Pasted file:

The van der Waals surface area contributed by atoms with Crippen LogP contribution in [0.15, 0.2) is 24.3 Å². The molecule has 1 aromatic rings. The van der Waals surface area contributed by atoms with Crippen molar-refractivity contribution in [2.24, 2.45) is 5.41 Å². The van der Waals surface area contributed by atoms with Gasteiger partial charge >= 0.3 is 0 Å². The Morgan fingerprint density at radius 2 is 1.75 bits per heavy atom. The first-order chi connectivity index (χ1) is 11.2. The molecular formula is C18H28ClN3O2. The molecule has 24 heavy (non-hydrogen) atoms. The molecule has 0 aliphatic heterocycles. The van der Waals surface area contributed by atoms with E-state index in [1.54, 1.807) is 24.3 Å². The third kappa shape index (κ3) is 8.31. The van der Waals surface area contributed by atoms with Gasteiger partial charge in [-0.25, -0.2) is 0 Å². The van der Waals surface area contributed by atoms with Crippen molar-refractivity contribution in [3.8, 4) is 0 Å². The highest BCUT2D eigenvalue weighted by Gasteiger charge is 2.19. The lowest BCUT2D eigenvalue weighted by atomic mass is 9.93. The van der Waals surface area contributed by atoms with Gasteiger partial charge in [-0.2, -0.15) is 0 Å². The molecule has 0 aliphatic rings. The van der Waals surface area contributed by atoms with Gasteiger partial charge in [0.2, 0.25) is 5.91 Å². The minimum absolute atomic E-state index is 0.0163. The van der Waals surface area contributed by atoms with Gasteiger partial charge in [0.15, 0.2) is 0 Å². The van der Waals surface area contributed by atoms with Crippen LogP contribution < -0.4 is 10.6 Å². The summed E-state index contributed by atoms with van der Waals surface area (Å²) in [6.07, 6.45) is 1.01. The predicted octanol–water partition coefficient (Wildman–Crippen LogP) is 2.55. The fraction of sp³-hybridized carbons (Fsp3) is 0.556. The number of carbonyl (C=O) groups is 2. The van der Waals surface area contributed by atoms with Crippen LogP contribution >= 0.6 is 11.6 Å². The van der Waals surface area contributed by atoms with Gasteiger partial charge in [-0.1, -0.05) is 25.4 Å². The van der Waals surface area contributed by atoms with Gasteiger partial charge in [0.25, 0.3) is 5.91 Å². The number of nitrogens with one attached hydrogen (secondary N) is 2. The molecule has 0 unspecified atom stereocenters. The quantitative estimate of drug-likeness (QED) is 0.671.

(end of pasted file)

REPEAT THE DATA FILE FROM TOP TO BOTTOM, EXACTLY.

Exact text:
The van der Waals surface area contributed by atoms with Crippen LogP contribution in [0.15, 0.2) is 24.3 Å². The molecule has 1 aromatic rings. The van der Waals surface area contributed by atoms with Crippen molar-refractivity contribution in [2.24, 2.45) is 5.41 Å². The van der Waals surface area contributed by atoms with Gasteiger partial charge >= 0.3 is 0 Å². The Morgan fingerprint density at radius 2 is 1.75 bits per heavy atom. The first-order chi connectivity index (χ1) is 11.2. The molecular formula is C18H28ClN3O2. The molecule has 24 heavy (non-hydrogen) atoms. The molecule has 0 aliphatic heterocycles. The van der Waals surface area contributed by atoms with E-state index in [1.54, 1.807) is 24.3 Å². The third kappa shape index (κ3) is 8.31. The van der Waals surface area contributed by atoms with Gasteiger partial charge in [-0.25, -0.2) is 0 Å². The van der Waals surface area contributed by atoms with Crippen molar-refractivity contribution in [3.8, 4) is 0 Å². The highest BCUT2D eigenvalue weighted by Gasteiger charge is 2.19. The lowest BCUT2D eigenvalue weighted by atomic mass is 9.93. The van der Waals surface area contributed by atoms with Gasteiger partial charge in [-0.2, -0.15) is 0 Å². The molecule has 0 aliphatic rings. The van der Waals surface area contributed by atoms with Gasteiger partial charge in [0.2, 0.25) is 5.91 Å². The minimum absolute atomic E-state index is 0.0163. The van der Waals surface area contributed by atoms with Gasteiger partial charge in [0.15, 0.2) is 0 Å². The van der Waals surface area contributed by atoms with Crippen LogP contribution < -0.4 is 10.6 Å². The summed E-state index contributed by atoms with van der Waals surface area (Å²) in [6.07, 6.45) is 1.01. The predicted octanol–water partition coefficient (Wildman–Crippen LogP) is 2.55. The fraction of sp³-hybridized carbons (Fsp3) is 0.556. The number of carbonyl (C=O) groups is 2. The van der Waals surface area contributed by atoms with Crippen LogP contribution >= 0.6 is 11.6 Å². The van der Waals surface area contributed by atoms with Gasteiger partial charge in [-0.1, -0.05) is 25.4 Å². The van der Waals surface area contributed by atoms with Gasteiger partial charge in [0.25, 0.3) is 5.91 Å². The number of nitrogens with one attached hydrogen (secondary N) is 2. The molecule has 0 unspecified atom stereocenters. The quantitative estimate of drug-likeness (QED) is 0.671.